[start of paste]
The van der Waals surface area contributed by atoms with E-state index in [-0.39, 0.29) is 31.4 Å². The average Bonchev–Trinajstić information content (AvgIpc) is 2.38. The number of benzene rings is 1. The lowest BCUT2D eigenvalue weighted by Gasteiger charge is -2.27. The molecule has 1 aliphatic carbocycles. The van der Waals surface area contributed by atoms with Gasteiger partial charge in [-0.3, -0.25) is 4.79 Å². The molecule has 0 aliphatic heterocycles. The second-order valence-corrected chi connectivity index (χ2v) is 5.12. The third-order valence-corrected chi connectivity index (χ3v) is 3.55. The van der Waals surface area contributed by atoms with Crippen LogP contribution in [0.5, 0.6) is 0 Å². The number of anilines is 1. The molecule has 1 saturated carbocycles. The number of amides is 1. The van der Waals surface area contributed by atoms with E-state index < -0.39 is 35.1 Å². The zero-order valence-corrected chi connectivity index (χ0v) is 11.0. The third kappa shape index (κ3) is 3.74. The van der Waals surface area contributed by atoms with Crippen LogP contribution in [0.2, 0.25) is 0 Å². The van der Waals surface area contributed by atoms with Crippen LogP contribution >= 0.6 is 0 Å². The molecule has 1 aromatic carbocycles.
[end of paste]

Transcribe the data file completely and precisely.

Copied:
The van der Waals surface area contributed by atoms with E-state index in [-0.39, 0.29) is 31.4 Å². The average Bonchev–Trinajstić information content (AvgIpc) is 2.38. The number of benzene rings is 1. The lowest BCUT2D eigenvalue weighted by Gasteiger charge is -2.27. The molecule has 1 aliphatic carbocycles. The van der Waals surface area contributed by atoms with Gasteiger partial charge in [-0.3, -0.25) is 4.79 Å². The molecule has 0 aliphatic heterocycles. The second-order valence-corrected chi connectivity index (χ2v) is 5.12. The third-order valence-corrected chi connectivity index (χ3v) is 3.55. The van der Waals surface area contributed by atoms with Crippen LogP contribution in [0.5, 0.6) is 0 Å². The number of anilines is 1. The molecule has 1 saturated carbocycles. The number of amides is 1. The van der Waals surface area contributed by atoms with E-state index < -0.39 is 35.1 Å². The zero-order valence-corrected chi connectivity index (χ0v) is 11.0. The third kappa shape index (κ3) is 3.74. The van der Waals surface area contributed by atoms with Crippen LogP contribution in [0.2, 0.25) is 0 Å². The van der Waals surface area contributed by atoms with Crippen LogP contribution >= 0.6 is 0 Å². The molecule has 1 aromatic carbocycles.